Tomorrow's EU-Western Balkans Summit can only underline once and for all that the effective enlargement of the European Union and the promotion of its values in the countries of the region ensure security, enhance social and economic development, consolidate democracy and the rule of law in Europe.
A win-win partnership with the Western Balkans leading to accession in the long run can only strengthen the continent as we share the same history, the same culture and the same destiny. After political squabbling, the EU gave its green light to opening accession talks with Albania and North Macedonia in the midst of the Coronavirus crisis, proving that in challenging times common sense prevails.
The reinforced €3.3 billion EU support to the Western Balkans to tackle the coronavirus crisis and the post-pandemic recovery adopted last month is just the beginning of a journey, which can positively usher a new era of close cooperation leading to further integration with the European Union and possibly more cohesive collaboration among countries in the region.
Considering that the Western Balkans is a market of some 18 million consumers whose largest trading partner is the European Union, the Economic and Investment plan to be presented by the European Commission later this year must be ambitious enough to align the Western Balkans on EU policies and initiatives, such as the European Green Deal.
The EESC expects a robust Green Agenda for the Western Balkans in the framework of the Economic and Investment Plan for the Western Balkans, as it is in the interest of both the European Union and the Western Balkans to turn current challenges into opportunities. The recovery plan to tackle the COVID-19 health, economic and social crisis can only be green and social.
And here, civil society has a crucial role to play in the transition towards a greener and more sustainable society, as it can help shape and implement measures to promote a smart, intelligent, circular and low carbon economy which leaves no one behind.
Only with an ambitious plan, the EU will be able to boost economic growth in the region and support reforms required to move forward on the EU path. In addition to continued economic reforms, we must have a stronger focus on the rule of law, the functioning of democratic institutions and public administration.¨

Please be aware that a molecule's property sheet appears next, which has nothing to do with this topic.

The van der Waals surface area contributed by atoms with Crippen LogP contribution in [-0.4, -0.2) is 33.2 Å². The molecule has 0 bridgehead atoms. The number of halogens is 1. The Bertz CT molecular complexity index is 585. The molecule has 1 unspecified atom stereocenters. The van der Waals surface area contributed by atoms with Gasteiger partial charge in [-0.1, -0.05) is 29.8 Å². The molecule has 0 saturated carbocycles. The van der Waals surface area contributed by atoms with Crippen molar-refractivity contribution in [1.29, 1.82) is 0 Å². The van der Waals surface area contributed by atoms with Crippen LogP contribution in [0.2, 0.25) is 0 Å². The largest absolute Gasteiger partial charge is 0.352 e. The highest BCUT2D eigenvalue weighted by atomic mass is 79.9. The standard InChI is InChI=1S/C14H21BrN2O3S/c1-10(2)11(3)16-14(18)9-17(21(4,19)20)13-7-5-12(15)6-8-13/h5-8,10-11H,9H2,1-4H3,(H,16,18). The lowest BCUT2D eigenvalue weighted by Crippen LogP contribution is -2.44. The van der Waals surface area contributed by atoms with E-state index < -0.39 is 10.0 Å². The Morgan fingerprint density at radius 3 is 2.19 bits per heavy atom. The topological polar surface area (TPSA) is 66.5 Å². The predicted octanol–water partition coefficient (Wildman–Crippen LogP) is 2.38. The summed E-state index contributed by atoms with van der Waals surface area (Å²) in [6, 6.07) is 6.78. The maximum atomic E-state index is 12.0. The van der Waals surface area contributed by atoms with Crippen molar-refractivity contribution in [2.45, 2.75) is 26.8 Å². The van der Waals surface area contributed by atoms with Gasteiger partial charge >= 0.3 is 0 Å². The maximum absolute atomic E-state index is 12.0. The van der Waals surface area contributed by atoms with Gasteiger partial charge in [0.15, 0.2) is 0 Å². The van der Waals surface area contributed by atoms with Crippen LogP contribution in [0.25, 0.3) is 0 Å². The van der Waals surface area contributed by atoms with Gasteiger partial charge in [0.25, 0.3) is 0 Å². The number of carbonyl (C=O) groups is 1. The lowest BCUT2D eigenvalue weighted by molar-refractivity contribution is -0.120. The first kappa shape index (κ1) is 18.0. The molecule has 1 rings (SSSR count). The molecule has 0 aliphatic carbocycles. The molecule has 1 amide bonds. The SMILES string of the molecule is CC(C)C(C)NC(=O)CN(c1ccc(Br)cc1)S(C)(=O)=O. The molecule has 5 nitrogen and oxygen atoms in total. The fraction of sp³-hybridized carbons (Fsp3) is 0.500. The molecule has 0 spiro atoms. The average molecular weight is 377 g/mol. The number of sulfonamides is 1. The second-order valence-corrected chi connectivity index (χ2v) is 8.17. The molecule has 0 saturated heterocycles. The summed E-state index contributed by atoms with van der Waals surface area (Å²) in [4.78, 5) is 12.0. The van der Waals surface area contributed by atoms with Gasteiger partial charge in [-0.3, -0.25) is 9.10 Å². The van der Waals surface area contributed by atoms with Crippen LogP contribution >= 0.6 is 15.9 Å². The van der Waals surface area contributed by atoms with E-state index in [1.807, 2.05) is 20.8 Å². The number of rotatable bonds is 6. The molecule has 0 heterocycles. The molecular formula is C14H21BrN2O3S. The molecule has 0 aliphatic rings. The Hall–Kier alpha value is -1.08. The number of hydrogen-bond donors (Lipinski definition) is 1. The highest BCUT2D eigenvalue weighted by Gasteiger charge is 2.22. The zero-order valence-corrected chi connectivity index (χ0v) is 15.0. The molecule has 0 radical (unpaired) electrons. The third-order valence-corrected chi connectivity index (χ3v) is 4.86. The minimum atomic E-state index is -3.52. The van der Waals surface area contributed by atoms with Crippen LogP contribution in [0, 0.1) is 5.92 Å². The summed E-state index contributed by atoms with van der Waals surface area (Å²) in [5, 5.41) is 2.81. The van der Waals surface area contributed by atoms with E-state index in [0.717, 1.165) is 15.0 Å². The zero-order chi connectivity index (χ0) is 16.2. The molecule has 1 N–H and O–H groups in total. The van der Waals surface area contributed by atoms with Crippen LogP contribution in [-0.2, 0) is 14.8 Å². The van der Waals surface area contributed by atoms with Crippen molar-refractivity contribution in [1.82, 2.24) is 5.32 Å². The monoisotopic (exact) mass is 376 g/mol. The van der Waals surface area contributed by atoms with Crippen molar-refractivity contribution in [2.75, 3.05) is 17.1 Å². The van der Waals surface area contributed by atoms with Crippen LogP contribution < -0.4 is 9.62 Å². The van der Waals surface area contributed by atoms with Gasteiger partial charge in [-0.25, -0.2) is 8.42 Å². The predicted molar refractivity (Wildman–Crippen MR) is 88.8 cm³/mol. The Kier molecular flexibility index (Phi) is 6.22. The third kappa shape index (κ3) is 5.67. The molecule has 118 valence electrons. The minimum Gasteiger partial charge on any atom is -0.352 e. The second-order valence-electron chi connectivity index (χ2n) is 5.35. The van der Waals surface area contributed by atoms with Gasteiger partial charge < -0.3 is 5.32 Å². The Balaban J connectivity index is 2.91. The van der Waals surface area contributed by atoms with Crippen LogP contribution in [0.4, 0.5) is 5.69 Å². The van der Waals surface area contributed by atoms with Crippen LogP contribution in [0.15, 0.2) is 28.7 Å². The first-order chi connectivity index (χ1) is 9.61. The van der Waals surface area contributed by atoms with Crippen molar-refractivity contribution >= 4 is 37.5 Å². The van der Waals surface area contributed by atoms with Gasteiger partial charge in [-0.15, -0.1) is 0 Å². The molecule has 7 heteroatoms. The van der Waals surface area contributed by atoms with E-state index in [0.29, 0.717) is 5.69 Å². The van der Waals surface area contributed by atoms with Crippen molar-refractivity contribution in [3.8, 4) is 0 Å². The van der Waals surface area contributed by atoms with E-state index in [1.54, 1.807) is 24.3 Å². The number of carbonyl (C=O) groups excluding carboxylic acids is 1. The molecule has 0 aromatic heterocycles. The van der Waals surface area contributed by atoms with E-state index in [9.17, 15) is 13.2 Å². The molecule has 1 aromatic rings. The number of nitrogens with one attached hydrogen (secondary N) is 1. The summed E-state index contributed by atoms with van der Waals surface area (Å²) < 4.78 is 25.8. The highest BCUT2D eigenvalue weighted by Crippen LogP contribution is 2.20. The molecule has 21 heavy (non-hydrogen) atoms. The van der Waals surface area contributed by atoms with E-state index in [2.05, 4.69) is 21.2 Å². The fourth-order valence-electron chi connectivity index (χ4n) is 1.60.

It is undeniable that for all of the Western Balkan partners, the EU is the leading trade partner accounting for over 72% of the region's total trade, while the region's share of overall EU trade is only 1.4%. Trade with the region has more than doubled since 2006 with the total trade between the EU and the Western Balkans exceeding €54 billion in 2018. This trade expansion has overall been to the benefit of the Western Balkan partners. In the last 10 years, the region increased its exports to the EU by 130% against a more modest increase of EU exports to the region of 49%.
Let's be clear, this Summit must reassert the fact that the EU cannot afford to let the Western Balkans slip to the bottom of its agenda ever again, without risking a permanent loss of trust and credibility, which would only be detrimental to our own security and prosperity and that of the region.
The COVID-19 crisis has made leaders and countries own up to their responsibilities. Without solidarity and a strong resolve to work together, we will likely fail to maintain peace and prosperity in Europe.
EESC President Spokesperson
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